On September 4th, when students came to the wharf in Amsterdam and they could finally have their first glimpse at the tall ship they would be living on for the upcoming months, the three tall masts took the breath away from the future Floaties. When will the moment come for them to finally reach the top gallant, 40 meters above the deck? For some of us more adventurous students, this thrill was a story of the past only few days after the official departure; for others, the challenge is still alive today. Above all, reaching the summit is a special moment for anyone having the nerves to climb all the way up. For me, after few attempts to the course, then to the lower top sail - just half way to the top gallant - I strived for the peak of the Gulden Leeuw on a sunny day of the first Atlantic crossing.
When I woke up on December 12th, I knew that day would be a great day. Maybe it had something to do with the cheerful music the galley team had put for regular wake-up, the full night of rest I had just had, the AC in the dorms finally working against the humidity of the equator, or a sudden change in this atmospheric pressure, who knows. Only, my pinky was telling me that it would be a formidable day on the ocean. Just when I was heading for my breakfast, I heard the rumour from the watch: we would see the Brazilian land today; the Atlantic crossing had come to an end. On that positive note, I went to watch as the sun was already hot, and the breeze was comfortable, the swell was in a rhythmic dance with the hull of our boat, and the ocean was bluer than ever.
One of the students making their way up to the platform. Unfortunately, it is impossible to know from this point of view if happiness or fear - or a right mix of both – can be seen on this person’s face climbing up to the sky.
On the bridge, Shaila was waiting for us with a list full of projects for the day. First things first, we had to prepare our arrival in Fernando by furling all of the square sails, beginning with the top gallant. It was my chance: today was the day I would accomplish this challenge I had been dealing with since Amsterdam. Before Shaila could even finish her sentence, I was putting my harness on, ready to go aloft. I jumped on the occasion and, with Samantha, we hopped on the foremast’s ladder, beginning to climb to reach the summit.
I was confident; in general, I am not scared of heights. I am simply uncomfortable. However, I knew I could depend on this ladder as much as I could on an old friend. It is steady, wide enough, and I knew I could rely on these three stays running from the deck to the course platform. Even though I was not the fastest to climb up, I still reached this mid-way point easily. Yet, the hardest part was still coming up. The next ladder leading directly to the top gallant is not as friendly. It is made of rope that seems to be there since the ship was built, has some random wood steps – probably where the line tore –is way less steady, and you can barely fit both your feet reaching the top of it. This wobbly ladder was dancing and twisting from left to right as the boat was fighting the waves. My heart started beating harder into my chest, my hands were holding on so tight that my nails were printed into my skin, and my fear reached the summit way before I did.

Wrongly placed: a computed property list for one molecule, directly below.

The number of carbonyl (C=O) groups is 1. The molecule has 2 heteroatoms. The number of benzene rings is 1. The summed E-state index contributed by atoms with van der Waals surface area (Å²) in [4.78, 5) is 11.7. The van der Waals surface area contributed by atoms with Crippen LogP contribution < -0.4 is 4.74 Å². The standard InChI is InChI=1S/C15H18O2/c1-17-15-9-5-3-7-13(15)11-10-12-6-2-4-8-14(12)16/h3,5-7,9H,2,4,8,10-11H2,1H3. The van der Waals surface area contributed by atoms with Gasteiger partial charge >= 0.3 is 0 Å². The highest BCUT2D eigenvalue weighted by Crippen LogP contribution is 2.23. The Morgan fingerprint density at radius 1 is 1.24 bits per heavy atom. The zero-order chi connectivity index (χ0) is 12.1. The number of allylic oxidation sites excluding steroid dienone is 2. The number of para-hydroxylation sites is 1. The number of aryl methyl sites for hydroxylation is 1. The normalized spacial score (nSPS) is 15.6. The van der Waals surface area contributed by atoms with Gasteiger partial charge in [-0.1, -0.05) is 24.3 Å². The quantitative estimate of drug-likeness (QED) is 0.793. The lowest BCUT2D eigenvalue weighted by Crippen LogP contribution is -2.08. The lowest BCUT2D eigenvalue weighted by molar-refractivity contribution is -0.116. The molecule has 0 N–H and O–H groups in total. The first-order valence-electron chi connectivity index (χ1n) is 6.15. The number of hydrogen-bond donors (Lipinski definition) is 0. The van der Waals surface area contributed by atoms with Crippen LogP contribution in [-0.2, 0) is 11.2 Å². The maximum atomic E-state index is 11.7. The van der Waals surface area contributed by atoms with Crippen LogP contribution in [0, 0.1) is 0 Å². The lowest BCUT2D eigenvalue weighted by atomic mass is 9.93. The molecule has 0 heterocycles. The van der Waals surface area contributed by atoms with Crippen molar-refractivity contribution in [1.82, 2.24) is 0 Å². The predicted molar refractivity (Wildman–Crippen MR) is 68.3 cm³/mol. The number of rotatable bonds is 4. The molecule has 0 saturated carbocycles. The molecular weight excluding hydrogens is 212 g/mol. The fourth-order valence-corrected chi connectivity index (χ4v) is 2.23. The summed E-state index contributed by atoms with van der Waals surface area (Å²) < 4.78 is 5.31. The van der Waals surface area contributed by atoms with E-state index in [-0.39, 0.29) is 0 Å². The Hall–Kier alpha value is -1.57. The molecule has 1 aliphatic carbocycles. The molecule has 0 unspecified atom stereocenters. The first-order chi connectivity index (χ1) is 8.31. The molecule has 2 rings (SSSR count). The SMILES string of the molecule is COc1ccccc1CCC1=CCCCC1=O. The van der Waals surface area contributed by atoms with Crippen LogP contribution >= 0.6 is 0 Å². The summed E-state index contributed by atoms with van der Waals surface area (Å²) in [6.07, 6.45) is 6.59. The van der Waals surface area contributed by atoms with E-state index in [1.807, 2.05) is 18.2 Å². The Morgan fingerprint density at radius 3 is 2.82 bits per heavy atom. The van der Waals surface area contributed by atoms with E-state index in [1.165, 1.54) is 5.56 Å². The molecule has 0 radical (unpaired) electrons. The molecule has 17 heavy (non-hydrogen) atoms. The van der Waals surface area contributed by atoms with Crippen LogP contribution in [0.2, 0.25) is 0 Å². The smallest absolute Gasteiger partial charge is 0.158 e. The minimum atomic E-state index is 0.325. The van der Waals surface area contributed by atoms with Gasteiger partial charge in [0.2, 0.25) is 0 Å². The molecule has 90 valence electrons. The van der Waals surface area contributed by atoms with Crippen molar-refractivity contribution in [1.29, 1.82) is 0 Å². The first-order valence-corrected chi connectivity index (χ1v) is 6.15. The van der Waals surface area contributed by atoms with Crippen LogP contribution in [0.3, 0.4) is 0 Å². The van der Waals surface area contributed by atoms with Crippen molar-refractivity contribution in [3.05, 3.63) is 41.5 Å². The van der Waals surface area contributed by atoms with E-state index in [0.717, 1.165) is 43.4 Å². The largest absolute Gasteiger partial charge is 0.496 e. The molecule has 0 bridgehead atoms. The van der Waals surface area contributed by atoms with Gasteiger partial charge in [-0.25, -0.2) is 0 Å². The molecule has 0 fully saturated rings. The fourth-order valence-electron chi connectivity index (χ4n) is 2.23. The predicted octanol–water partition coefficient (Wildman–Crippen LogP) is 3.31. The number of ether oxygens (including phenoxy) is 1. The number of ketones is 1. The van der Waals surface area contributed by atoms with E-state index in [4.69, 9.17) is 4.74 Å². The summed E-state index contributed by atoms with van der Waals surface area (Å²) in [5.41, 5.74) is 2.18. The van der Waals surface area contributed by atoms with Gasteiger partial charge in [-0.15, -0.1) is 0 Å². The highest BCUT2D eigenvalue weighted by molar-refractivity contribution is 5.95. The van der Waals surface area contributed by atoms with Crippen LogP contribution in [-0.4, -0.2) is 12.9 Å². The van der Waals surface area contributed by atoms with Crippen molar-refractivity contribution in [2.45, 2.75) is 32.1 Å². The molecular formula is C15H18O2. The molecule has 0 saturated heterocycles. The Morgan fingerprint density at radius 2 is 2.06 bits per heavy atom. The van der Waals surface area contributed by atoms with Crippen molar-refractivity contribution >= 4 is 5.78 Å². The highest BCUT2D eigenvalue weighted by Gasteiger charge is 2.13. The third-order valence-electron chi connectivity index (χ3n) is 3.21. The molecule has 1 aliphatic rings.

The distinct silhouette of Fernando taken from our boat at anchor. Fernando’s beauty and serenity were welcomed after a long Atlantic crossing where we had reached the summit of ourselves.
Step after step, I was holding in tears and sticking to the little energy, courage, and confidence I had left to climb those last meters. I would not go down after all the progress I had made, not today. I finally reached the summit, not only after an extensive and exhausting ascension, but after a 4-month trip sailing the oceans of the world under these yards. Of course, I clipped in as soon as I got to the yard. After a few deep breaths and a glimpse at the view from the highest point of the ship, I started furling the sail with Samantha. During an hour, we prepared the top-gallant for our arrival in port. Just before heading down, which seemed as scary - if not more – than going up, we saw a blue silhouette lying on the horizon: Fernando! The feeling of seeing land after a fifteen-day sail crossing the ocean is indescribable. We were cheerful; There was no doubt we were the first ones to see land.
When I finally stepped onto deck, covered in bruises, trembling, out of breath, dizzy, and more tired than I have ever been, my heart was filled with pride. I remember that I could not stop smiling, that feeling inside me was delightful. As we were doing the handover at the end of my watch, a few dolphins appeared on port side. They were jumping, dancing, and swimming in the water, a little bit like my mind in happiness. My eyes were wet once again, but this time they were filled with gaiety and bliss; I knew this day would be exceptional.
Written by Class Afloat Student Myriam B.